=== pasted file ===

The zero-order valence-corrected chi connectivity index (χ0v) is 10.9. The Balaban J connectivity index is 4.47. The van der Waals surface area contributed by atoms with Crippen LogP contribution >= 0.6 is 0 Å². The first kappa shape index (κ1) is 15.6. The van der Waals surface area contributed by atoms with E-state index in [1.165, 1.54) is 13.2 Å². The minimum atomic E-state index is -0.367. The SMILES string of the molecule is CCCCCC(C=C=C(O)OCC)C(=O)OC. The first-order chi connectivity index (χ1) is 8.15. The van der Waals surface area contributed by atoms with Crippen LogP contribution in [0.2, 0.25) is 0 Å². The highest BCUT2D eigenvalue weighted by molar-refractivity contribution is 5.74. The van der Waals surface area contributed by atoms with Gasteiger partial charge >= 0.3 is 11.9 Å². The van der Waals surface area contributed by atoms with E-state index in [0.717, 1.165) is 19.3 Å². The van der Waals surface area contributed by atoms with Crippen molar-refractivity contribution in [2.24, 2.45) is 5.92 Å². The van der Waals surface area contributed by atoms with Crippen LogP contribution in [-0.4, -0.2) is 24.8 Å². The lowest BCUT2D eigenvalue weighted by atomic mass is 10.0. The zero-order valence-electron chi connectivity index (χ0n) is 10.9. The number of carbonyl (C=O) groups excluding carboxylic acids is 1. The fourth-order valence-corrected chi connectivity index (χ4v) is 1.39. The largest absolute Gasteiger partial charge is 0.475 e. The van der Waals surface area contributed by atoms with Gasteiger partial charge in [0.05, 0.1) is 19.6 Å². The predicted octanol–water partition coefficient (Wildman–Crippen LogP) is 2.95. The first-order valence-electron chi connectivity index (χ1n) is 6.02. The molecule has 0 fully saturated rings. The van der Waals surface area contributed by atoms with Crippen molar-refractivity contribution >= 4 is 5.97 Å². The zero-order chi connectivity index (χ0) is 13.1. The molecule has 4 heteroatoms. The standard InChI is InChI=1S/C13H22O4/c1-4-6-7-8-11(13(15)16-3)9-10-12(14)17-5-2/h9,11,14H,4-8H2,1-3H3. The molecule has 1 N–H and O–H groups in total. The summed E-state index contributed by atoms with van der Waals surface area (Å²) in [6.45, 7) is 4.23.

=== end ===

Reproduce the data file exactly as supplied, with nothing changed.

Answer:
The zero-order valence-corrected chi connectivity index (χ0v) is 10.9. The Balaban J connectivity index is 4.47. The van der Waals surface area contributed by atoms with Crippen LogP contribution >= 0.6 is 0 Å². The first kappa shape index (κ1) is 15.6. The van der Waals surface area contributed by atoms with E-state index in [1.165, 1.54) is 13.2 Å². The minimum atomic E-state index is -0.367. The SMILES string of the molecule is CCCCCC(C=C=C(O)OCC)C(=O)OC. The first-order chi connectivity index (χ1) is 8.15. The van der Waals surface area contributed by atoms with Crippen LogP contribution in [0.2, 0.25) is 0 Å². The highest BCUT2D eigenvalue weighted by molar-refractivity contribution is 5.74. The van der Waals surface area contributed by atoms with Gasteiger partial charge >= 0.3 is 11.9 Å². The van der Waals surface area contributed by atoms with E-state index in [0.717, 1.165) is 19.3 Å². The van der Waals surface area contributed by atoms with Crippen molar-refractivity contribution in [2.24, 2.45) is 5.92 Å². The van der Waals surface area contributed by atoms with Crippen LogP contribution in [-0.4, -0.2) is 24.8 Å². The lowest BCUT2D eigenvalue weighted by atomic mass is 10.0. The zero-order valence-electron chi connectivity index (χ0n) is 10.9. The number of carbonyl (C=O) groups excluding carboxylic acids is 1. The fourth-order valence-corrected chi connectivity index (χ4v) is 1.39. The largest absolute Gasteiger partial charge is 0.475 e. The van der Waals surface area contributed by atoms with Gasteiger partial charge in [0.05, 0.1) is 19.6 Å². The predicted octanol–water partition coefficient (Wildman–Crippen LogP) is 2.95. The first-order valence-electron chi connectivity index (χ1n) is 6.02. The molecule has 0 fully saturated rings. The van der Waals surface area contributed by atoms with Crippen molar-refractivity contribution >= 4 is 5.97 Å². The zero-order chi connectivity index (χ0) is 13.1. The molecule has 4 heteroatoms. The standard InChI is InChI=1S/C13H22O4/c1-4-6-7-8-11(13(15)16-3)9-10-12(14)17-5-2/h9,11,14H,4-8H2,1-3H3. The molecule has 1 N–H and O–H groups in total. The summed E-state index contributed by atoms with van der Waals surface area (Å²) in [6.45, 7) is 4.23.